About Boardroom

Boardroom is a media network that covers the business of sports, entertainment. From the ways that athletes, executives, musicians and creators are moving the business world forward to new technologies, emerging leagues, and industry trends, Boardroom brings you all the news and insights you need to know...

At the forefront of industry change, Boardroom is committed to unique perspectives on and access to the news, trending topics and key players you need to know.

All Rights Reserved. 2022.

How the NFL Brought Football to Germany

Boardroom caught up with NFL Germany GM Dr. Alex Steinforth to talk about the game’s growth in Germany and what to expect this weekend in Munich.

FC Bayern Munich’s home will transform into a regulation American football field on Sunday as the Tampa Bay Buccaneers and Seattle Seahawks face off in the NFL’s first-ever game played in Germany. The game will kick off at 9:30 a.m. EST from Allianz Arena. Logistically, the league has already accomplished a lot since the game was announced in February, and the efforts from the NFL’s German office have only helped strengthen the excitement heading into the weekend.

Ahead of the festivities, NFL Germany GM Dr. Alex Steinforth spoke with Boardroom about the process behind hosting a league game in Munich. He also touched on flag football’s rise and whether we could even see a Super Bowl played in Deutschland one day.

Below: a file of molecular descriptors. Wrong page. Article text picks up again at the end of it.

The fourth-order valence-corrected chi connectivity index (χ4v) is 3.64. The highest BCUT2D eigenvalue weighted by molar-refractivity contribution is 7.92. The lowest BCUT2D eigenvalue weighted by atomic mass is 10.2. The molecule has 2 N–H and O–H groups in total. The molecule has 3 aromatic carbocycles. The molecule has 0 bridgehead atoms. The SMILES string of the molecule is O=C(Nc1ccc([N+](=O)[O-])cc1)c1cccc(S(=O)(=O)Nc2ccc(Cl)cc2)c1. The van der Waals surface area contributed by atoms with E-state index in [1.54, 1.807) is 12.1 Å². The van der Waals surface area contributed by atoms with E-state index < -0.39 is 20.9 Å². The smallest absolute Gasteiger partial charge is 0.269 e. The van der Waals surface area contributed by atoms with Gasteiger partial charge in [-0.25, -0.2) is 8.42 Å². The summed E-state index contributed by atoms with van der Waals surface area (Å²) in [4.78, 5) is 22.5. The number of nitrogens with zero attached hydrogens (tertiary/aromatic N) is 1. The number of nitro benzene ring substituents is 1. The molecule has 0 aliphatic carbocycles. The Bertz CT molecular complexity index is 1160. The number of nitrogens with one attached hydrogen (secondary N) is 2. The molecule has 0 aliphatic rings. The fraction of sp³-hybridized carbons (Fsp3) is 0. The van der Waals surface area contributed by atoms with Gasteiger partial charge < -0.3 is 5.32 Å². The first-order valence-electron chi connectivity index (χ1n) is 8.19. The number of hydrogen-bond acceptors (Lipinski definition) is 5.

This interview has been edited for length and clarity.

Photo via NFL

VINCIANE NGOMSI: Talk to me about the process of getting an NFL game in Munich. How did that all begin?

DR. ALEX STEINFORTH: I mean, it has been quite a process, but the interest of German sport fans and the wider German public as it pertains to American football has grown significantly. There’s a lot of history obviously with the NFL and Europe back in the 1990s and 2000s, which already laid the foundation through the traction we see in the market now. And obviously we had games in London going on for 15 years now, but it was more of a step-by-step approach when you look at internationalization within the NFL. But it just felt right, it was the point in time where you couldn’t hide the growth in Germany anymore. It really caught attention also within the league, and that’s why we started that endeavor. That’s why we invited a lot of cities in Germany to take part in that process to become a host city and that’s how we ended up in Munich.

Sign up for our newsletter

Get on our list for weekly sports business, industry trends, interviews, and more.

VN: How would you describe the enthusiasm from when the game was first announced in February and now leading up to this weekend?

AS: I would say unparalleled. As you said, it’s been a crazy ride so far in the sense that we only announced our plans at the Super Bowl. So essentially that left us just eight months to host our first-ever regular season game in Germany, in a non-English speaking market and in a stadium that never hosted a non-soccer event before. And usually we would take 15, 16 months to get a new stadium ready. And when you talk about excitement, I think you just have to look at the number of fans that desperately want to get a ticket. We could have easily sold 3 million passes. If you just look at these resell marketplaces, you see crazy numbers there for tickets. So you can really tell the demand from a fan’s perspective and talking to our media partners. There’s a great deal of anticipation, but also really helpful and encouraging for us that it’s so much more than just hype. It’s really a healthy growth that has been accelerated by bringing that game to Germany.